If there’s one thing I feel more acutely these days, it’s rage. Rage at my current unemployed self— towards crises beyond my control, to a certain person in the White House, to dipshits waiving guns and “liberate” banners in front of barbershops and Baskin Robbins. It’s rage every day, all the time. If Doom 2016 was a replenishing demon-run day at the spa, then Doom Eternal is the ultra-violent purge for our stir-crazy souls at this confusing and downright infuriating moment in time.
I sound like I’m about to get political, but I assure you I’m just angry; I’m struggling to stay sane and productive daily while raging against the machines. Doom Eternal hears me, lets me know that my rage matters.
If you’re looking for a plot rundown, you’ll have to read up on that somewhere else. I wasn’t paying attention during any cutscene because that’s not what I was here for. (Any mention of Khan Makyrs or “argent energy” was a reminder to refill my whiskey glass.) This isn’t to say the effort to inject Doom Eternal with a grandiose story was pointless. I just needed to let off steam, and Eternal bottom-line gave me that.
All you need to know can be gleaned from the game’s cover: Hell has invaded Earth, decimating much of the population, and you are humanity’s last salvation. Legends are unearthed, prophecies are foretold. What happens next is written via the mighty sword of the Super Shotgun, punctuated by the awesomeness of the BFG 10,000.
Gone are the meta-jokes that defined Doom 2016’s attitude towards self-serious shooters. John Carmack, former lead programmer of id Software and godfather of the Doom engine, summed it best: “Story in a game is like story in porn. It’s expected, but not that important.” Doomguy is no longer smashing intercoms to smithereens. Now, we need certain info, crucial context. Eternal takes its narrative and mythology seriously than perhaps the series ever has as the game strives for bigger, loftier ambitions. Some might groan at this 180 shift, but a little bit of grandiosity never hurt anybody.
If the point of every campaign shooter post-Call of Duty 4 is to bombard you with intense firefights – while showing off impressive mechanics and a glorious engine – then Doom Eternal is the gold standard. We are in the last wave of games before the dawn of the new console era, and Eternal squeezes every last breath out of this generation. I’ve never heard my Xbox work harder in its lifespan.
Design-wise, Eternal is a complete overhaul from its predecessor, which used a minimal red and grey scheme to render both its corporate and literal (if otherwise drab) hellscape. If what came before was a rough draft, then Eternal’s depiction is a chrome finish. From ruined cities to gargantuan fortresses to grotesque interiors like the insides of leviathans, the grandeur and devastation on display ought to make John Milton proud.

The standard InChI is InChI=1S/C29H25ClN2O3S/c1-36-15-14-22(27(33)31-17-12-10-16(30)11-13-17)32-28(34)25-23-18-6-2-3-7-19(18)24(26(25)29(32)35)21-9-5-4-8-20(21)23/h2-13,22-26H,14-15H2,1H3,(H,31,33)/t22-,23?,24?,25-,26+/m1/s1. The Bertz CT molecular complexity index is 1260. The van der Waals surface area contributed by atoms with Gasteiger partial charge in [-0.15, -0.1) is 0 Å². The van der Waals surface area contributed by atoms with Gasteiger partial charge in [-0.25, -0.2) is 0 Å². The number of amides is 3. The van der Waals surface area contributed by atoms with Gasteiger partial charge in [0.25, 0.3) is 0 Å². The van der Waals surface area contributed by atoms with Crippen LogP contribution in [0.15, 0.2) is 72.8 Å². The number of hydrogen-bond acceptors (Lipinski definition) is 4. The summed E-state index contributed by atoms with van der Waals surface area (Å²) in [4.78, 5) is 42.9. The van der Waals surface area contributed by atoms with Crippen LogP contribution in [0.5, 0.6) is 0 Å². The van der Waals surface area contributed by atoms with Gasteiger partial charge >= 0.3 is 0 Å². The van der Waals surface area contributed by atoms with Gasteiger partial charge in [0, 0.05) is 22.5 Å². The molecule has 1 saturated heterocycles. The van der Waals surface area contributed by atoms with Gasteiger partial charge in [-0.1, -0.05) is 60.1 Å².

A broader canvas means a lot more demons per square footage. Massacring the damned deserves a proper arsenal, and Eternal’s revitalized weapons structure is a chef’s kiss made manifest. You don’t even fuck with a pistol anymore. It’s all systems go from the get.
The gun wheel from Doom 2016 remains largely unchanged. (Hey, if it ain’t broke…) Weapon upgrades are juiced up a dial or two and for the better. Whoever’s idea it was to give Doomguy over-the-shoulder Predator weaponry AND a meat hook attachment for the Super Shotgun deserves a goddamn raise.
What’s different this time around is the sheer combat customization. Rune upgrades provide versatility to the action with your choice of more mobility midair, brief slow-mo while scoping, or launching into glory kills further away. It’s endless what you can do and how you can straight up violate the Geneva Conventions. (The devil was most definitely harmed during the making of this game.) The overload of ability unlockables and refined weapons utility achieved something I didn’t think was humanly possible – it makes Doom 2016’s combat look like child’s play. The punishment doled out on the battlefield, as a result, is of biblical proportions.
I never approached any two stages of any chapter the same way. Some levels I took care of the fodder demons first to boost my confidence. Other times I’d methodically farm the fodder for resources as needed while battling Arachnotrons, Hell Knights, Mancubuses, and Revenants simultaneously. Each demon is a veritable pinata, providing you with armor shards, ammo pickups, or a clutch-saving health boost. But if a Marauder was ever in play to push my luck, they took precedence over all, and I had to get utmost creative with the layout of the map.